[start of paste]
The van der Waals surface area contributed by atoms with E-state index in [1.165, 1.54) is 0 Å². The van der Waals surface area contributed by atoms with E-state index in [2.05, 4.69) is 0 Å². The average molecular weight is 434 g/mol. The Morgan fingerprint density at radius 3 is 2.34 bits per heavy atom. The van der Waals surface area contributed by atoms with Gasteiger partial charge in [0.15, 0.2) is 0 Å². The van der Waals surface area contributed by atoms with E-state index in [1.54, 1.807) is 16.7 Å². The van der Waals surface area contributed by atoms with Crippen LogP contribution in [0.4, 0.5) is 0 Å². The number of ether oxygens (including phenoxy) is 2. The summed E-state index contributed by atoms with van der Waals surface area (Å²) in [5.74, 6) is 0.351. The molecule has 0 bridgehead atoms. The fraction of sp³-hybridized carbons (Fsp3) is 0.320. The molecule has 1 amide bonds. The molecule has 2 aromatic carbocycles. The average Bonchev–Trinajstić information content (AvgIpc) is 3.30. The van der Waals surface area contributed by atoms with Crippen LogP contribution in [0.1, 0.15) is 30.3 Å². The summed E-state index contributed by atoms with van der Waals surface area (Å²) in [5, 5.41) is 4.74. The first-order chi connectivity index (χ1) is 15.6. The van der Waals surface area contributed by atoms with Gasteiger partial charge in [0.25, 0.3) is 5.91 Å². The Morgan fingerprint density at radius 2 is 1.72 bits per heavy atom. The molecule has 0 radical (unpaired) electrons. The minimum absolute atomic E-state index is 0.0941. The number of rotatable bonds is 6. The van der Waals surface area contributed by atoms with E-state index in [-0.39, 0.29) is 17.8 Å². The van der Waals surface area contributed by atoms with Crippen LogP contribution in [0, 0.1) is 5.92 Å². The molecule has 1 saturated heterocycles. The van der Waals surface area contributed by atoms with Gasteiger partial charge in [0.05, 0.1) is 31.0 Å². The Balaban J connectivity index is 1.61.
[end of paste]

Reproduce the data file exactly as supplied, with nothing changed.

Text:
The van der Waals surface area contributed by atoms with E-state index in [1.165, 1.54) is 0 Å². The van der Waals surface area contributed by atoms with E-state index in [2.05, 4.69) is 0 Å². The average molecular weight is 434 g/mol. The Morgan fingerprint density at radius 3 is 2.34 bits per heavy atom. The van der Waals surface area contributed by atoms with Gasteiger partial charge in [0.15, 0.2) is 0 Å². The van der Waals surface area contributed by atoms with E-state index in [1.54, 1.807) is 16.7 Å². The van der Waals surface area contributed by atoms with Crippen LogP contribution in [0.4, 0.5) is 0 Å². The number of ether oxygens (including phenoxy) is 2. The summed E-state index contributed by atoms with van der Waals surface area (Å²) in [5.74, 6) is 0.351. The molecule has 0 bridgehead atoms. The fraction of sp³-hybridized carbons (Fsp3) is 0.320. The molecule has 1 amide bonds. The molecule has 2 aromatic carbocycles. The average Bonchev–Trinajstić information content (AvgIpc) is 3.30. The van der Waals surface area contributed by atoms with Crippen LogP contribution in [0.1, 0.15) is 30.3 Å². The summed E-state index contributed by atoms with van der Waals surface area (Å²) in [5, 5.41) is 4.74. The first-order chi connectivity index (χ1) is 15.6. The van der Waals surface area contributed by atoms with Gasteiger partial charge in [0.25, 0.3) is 5.91 Å². The Morgan fingerprint density at radius 2 is 1.72 bits per heavy atom. The molecule has 0 radical (unpaired) electrons. The minimum absolute atomic E-state index is 0.0941. The number of rotatable bonds is 6. The van der Waals surface area contributed by atoms with E-state index in [-0.39, 0.29) is 17.8 Å². The van der Waals surface area contributed by atoms with Crippen LogP contribution in [0, 0.1) is 5.92 Å². The molecule has 1 saturated heterocycles. The van der Waals surface area contributed by atoms with Gasteiger partial charge in [0.05, 0.1) is 31.0 Å². The Balaban J connectivity index is 1.61.